2. Follow @ADBandNGOs and @Plan_India on Twitter.
  3. Tweet @ADBandNGOs and @Plan_India the link to your blog entry. Use the hashtag #whyyouth
  4. Fill up the registration form and send to 
  5. Rush your entries no later than 30 March 2013 (23:59hrs +8 GMT)
Click on this link for more information:

Please note: That some Pacific States (see below) are member of the Asian Development Bank and this can be an opportunity for youths from these countries.

*ADB member countries: Afghanistan, Armenia, Australia, Austria, Azerbaijan, Bangladesh, Belgium, Bhutan, Brunei Darussalam, Cambodia, Canada, People's Republic of China, Cook Islands, Denmark, Fiji Islands, Finland, France, Georgia, India, Germany, Hong Kong, China, Indonesia, Ireland, Italy, Japan, Kazakhstan, Kiribati, the Republic of Korea, Kyrgyz Republic, Lao People's Democratic Republic, Luxembourg, Malaysia, Maldives, Marshall Islands, Federated States of Micronesia, Mongolia, Myanmar, Nauru, Nepal, The Netherlands, New Zealand, Norway, Pakistan, Palau, Papua New Guinea, Philippines, Portugal, Samoa, Singapore, Solomon Islands, Spain, Sweden, Switzerland, Taipei,China, Sri Lanka, Tajikistan, Thailand, Timor-Leste, Tonga, Tuvalu, Turkey, Turkmenistan, United Kingdom, United States, Uzbekistan, Vanuatu, Viet Nam

Young farmer = young scientist = young entrepreneur = a bright future for Pacific organics

The title itself says it all.

Please take time out to read this very interesting article and feel free to share your thoughts.


A programme to build capacity of youth in organic agriculture commenced last week in Nukualofa Tonga. The programme is the outcome of a partnership between the Pacific Organic and Ethical Trade Community (POETCom), Land Resources Division of the Secretariat of the Pacific Community (SPC), the United Nations Development Programme, OXFAM New Zealand and the Tonga National Youth Congress.

The over all objective of this project is to enhance livelihood opportunities for youth in organic agriculture through training trainers and extension providers from organic associations in sustainable organic production methods. These organisations provide ongoing mentoring and support to young farmers and link youth agricultural enterprises existing organic certification and market chains.

Dr Shane Tutua explains simple experiment to gauge relative soil organic matter content in soil from conventional and organic farms
The Pacific is facing an aging farming population, the SPC Pacific Youth in Agriculture Strategy also highlighted that Agriculture is not being seen as a viable career option for young people and is often viewed as the job for ‘drop outs’. UNDP Representative, Asif Chida pointed out in his opening remarks that this creates grave concerns for future food security in the region. He noted that farmers hold the health of our nations in their hands and we need to create interest and opportunities for youth to engage in farming as a business.

The POETCom Coordinating Officer Karen Mapusua noted: “the average age of organic farmers world wide is 5 to 8 years younger than conventional farmers – it is attractive to younger people because it addresses the concerns of young people such as climate change and environment and well as providing livelihood opportunities. Youth can feel they are more than labourers, that they are actively contributing to a better world.”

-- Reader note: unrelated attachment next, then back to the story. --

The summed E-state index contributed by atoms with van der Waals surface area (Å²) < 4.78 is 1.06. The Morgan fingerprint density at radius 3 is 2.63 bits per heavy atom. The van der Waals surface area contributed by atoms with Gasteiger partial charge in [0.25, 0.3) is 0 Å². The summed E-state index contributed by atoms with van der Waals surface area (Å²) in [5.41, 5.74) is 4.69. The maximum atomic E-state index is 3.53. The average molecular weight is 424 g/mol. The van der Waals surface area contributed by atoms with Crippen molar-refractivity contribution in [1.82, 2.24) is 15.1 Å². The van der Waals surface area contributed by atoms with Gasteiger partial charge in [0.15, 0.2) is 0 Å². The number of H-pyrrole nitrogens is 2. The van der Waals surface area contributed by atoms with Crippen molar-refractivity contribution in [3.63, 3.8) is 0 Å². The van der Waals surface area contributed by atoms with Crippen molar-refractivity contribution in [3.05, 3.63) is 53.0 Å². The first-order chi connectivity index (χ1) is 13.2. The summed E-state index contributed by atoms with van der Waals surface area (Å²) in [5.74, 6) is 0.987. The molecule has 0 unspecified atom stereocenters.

The train the trainers workshop held March 11 - 16 is a pilot programme in the Polynesia sub region. The 30 participants, 2/3rds of who are under 35, are from NGOs and organizations from across Polynesia including Niue Island Organic Farmers Association, Titikaveka Producers Association, Cook Islands; Women in Business Development, Samoa; The Department of Agriculture American Samoa; the Tonga National Youth Congress and Tonga Ministry of Agriculture and Forestry, Extension and Women’s Division.

These organizations provide extension support and advisory services to the growing number of organic farmers in the Pacific region and to youth or schools farming programmes. After this pilot there are plans to take the training to Melanesia and Micronesia and to make the training kit for organic agriculture the Pacific which is being developed widely available.

The trainers are Karen Mapusua, POETCom coordinating officer; Dr. Shane Tutua, a soil scientist and farmer from the Solomon Islands; and Kamilo Ali, Livelihoods Programme Officer from OXFAM New Zealand. The workshop covers the principles of organics, soil and plant health and animal husbandry.

As the workshop progressed participants engaged in active discussion calling on traditional practices from the various countries and sharing some of the scientific explanations behind them as well as undertaking a variety of experiments and practical activities that highlighted that to be an organic farmer is really to be a scientist.

Also discussed were certification requirements and the role of organic guarantee systems in building consumer confidence and developing markets for organic products- confirming the need for development of business and entrepreneurial skills amongst young farmers.

By the conclusion of the workshop it was agreed that to engage youth in organics and the opportunities it provides we need to change the way we look at and talk about farming as a career and that extension providers are well placed to lead this change.

POETCom is the peak organics body for the Pacific region, and its secretariat is based at SPC with funding support from the EU Increasing Agricultural Commodities Trade project (IACT). POETCom’s vision is that Organics and Ethical trade will be the key contributors to sustaining our cultures and communities; improving farmer livelihoods, communities, people’s health and the environment in the Pacific.

Tuesday, 12 February 2013

Sustainable Small-Scale Poultry Production: Are Local Feeds a Viable Option for the Pacific Region?